In the 40 studies reviewed, TCAM use was associated with greater HIV symptom severity and a higher degree of disability among PLHIV (Littlewood and Vanable, 2008). Patients with a greater desire for medical information and involvement in medical decision making and with a negative attitude toward antiretrovirals were more likely to use TCAM (London et al., 2003), and one-third had not discussed such use with their health care provider (Hsiao et al. 2003). TCAM disclosure rates to health care providers varied from 38% to 90% across studies (Littlewood and Vanable, 2008).

There seem to be no studies on the use of TCAM and its impact on ART adherence in Africa. Therefore, the aim of this prospective study is to assess HIV patients’ use of TCAM and its effect on ARV adherence 6 months after commencing ARVs at three public hospitals in KwaZulu-Natal, South Africa.


This is a prospective study of all treatment-naϊve patients (N = 735, Extra patients (ARV-naïve) were recruited to increase the initial baseline cohort sample size of 618) recruited from all three public hospitals in Uthukela health district in KwaZulu-Natal from October 2007 to February 2008. All ARV-naϊve patients who were about to commence ARVs (18 years and above) and who consecutively attended the HIV clinics during the recruitment period were eligible for this study. Details about the setting, sampling procedure and recruitment have been described elsewhere (Peltzer et al., 2008). Patients at six months follow-up were interviewed at the clinic. Patients who failed to attend for planned follow-up were contacted by telephone and up to two home visits.


Patients were interviewed with an anonymous questionnaire that requests information on sociodemographic characteristics, clinical history and health-related characteristics, TCAM use and health beliefs. Following initiation of ARVs, information on side effects, and changing or interrupting ART was also obtained. Clinical data relating to date of HIV diagnosis, HIV acquisition and transmission risk factors, current CD4 cell count, viral load (Chiron 3.0 bDNA), opportunistic infections, HIV and non-HIV medications was obtained from the medical chart. The use of TCAM was assessed with questions on 8 different TCAM methods over the past six months, the duration of usage, costs and the awareness of the health care provider of using TCAM.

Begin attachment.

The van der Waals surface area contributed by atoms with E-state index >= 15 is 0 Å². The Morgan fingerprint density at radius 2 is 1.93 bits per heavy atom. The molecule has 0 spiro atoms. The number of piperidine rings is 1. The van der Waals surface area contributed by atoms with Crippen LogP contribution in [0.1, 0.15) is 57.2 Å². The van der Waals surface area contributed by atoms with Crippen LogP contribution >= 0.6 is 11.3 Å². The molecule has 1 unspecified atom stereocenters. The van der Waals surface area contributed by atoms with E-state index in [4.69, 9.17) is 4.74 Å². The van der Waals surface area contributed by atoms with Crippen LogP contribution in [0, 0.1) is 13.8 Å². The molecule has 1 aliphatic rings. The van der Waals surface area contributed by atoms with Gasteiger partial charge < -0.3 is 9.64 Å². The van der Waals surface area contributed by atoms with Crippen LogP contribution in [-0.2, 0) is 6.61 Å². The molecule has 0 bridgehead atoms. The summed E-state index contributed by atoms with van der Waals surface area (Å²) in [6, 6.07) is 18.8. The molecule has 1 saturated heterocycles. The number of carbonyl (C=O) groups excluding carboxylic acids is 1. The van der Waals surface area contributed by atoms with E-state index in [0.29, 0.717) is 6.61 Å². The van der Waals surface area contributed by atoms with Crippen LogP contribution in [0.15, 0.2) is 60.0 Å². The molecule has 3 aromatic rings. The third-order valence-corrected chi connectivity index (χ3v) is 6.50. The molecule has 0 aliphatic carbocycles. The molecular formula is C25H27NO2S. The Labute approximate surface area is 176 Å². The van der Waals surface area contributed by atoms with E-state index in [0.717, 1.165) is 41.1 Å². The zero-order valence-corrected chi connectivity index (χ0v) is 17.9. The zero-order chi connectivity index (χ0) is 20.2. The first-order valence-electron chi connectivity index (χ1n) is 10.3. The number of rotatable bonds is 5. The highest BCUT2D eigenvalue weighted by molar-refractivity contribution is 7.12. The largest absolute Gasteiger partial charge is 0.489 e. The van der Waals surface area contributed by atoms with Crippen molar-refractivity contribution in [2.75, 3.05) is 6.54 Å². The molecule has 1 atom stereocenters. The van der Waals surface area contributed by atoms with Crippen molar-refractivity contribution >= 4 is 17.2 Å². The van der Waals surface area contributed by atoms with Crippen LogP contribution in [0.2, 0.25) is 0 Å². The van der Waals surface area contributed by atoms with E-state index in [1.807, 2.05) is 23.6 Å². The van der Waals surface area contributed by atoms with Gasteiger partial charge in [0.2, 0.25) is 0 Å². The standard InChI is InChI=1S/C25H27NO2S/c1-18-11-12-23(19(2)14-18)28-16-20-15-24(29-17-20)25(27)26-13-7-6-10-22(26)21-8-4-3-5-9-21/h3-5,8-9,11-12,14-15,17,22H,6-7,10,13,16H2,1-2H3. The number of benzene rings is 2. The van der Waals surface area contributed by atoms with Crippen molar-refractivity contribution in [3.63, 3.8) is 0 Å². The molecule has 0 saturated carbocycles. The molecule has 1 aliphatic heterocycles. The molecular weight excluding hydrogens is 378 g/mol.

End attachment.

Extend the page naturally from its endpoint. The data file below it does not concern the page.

The Revised Sign and Symptom Checklist for Persons with HIV Disease

The SSC-HIVrev is a 72-item checklist of HIV/AIDS specific physical and psychological symptoms, scored using the following scale: 0 = not present today, 1 = mild, 2 = moderate, 3 = severe (Holzemer et al. 2001). Femalespecific symptoms were removed, reducing the total to 64 (v. Peltzer et al. 2008). An HIV symptom index (symptom intensity) was created which weights each symptom’s presence (0 or 1) by a rating of 1–3 (mild, moderate or severe). Cronbach’s alpha of this scale for this sample was .084.

Health-Related Quality of Life

The WHOQOL-HIV BREF is based on the WHOQOLHIV measure, one of the two World Health Organization’s QoL instruments for use with HIV-infected populations. In this analysis only the individual respondent’s overall QoL and general health perception measured directly with ‘How would you rate your quality of life?’ (ranging from ‘very poor’ to ‘very good’) was used (WHO, 2002).

HIV knowledge and patient-provider variables

Participants' HIV-related knowledge and orientation towards treatment information were assessed with two indicators. Self-assessed knowledge about HIV/AIDS was measured with a single item, "How well-informed do you rate yourself to be about HIV disease and treatment relative to most people who are HIV positive?" Response options were 1 = much better informed than most to 5 = much less informed than most. Responses indicating that they perceived themselves to be "much better informed than most" and "somewhat better informed than most" were categorized as better informed (vs. those who viewed themselves as being "about as well informed," "somewhat less informed", or "much less informed") (London et al., 2003). The desired level of information involvement was assessed with two items, e.g. "I want to take an active role in the medical management of my HIV infection and its complications." Response options were 1 = strongly agree to 4 strongly disagree. These items were combined into a 4-point scale in which higher scores indicate a stronger desire for information (London et al., 2003). Cronbach’s alpha for this information desire index was .68 for this sample.

Participants' degree of trust in medical providers was measured with two items, e.g. "How much do you trust your doctor or clinic to offer you high-quality medical care?" Response options were from 1 = completely to 5 = not at all. Responses to these questions were reversed, combined, and placed on a scale ranging from 0 to 100, in which higher scores indicate higher trust (London et al., 2003). Cronbach’s alpha for this trust in medical providers' index was 0.76 for this sample.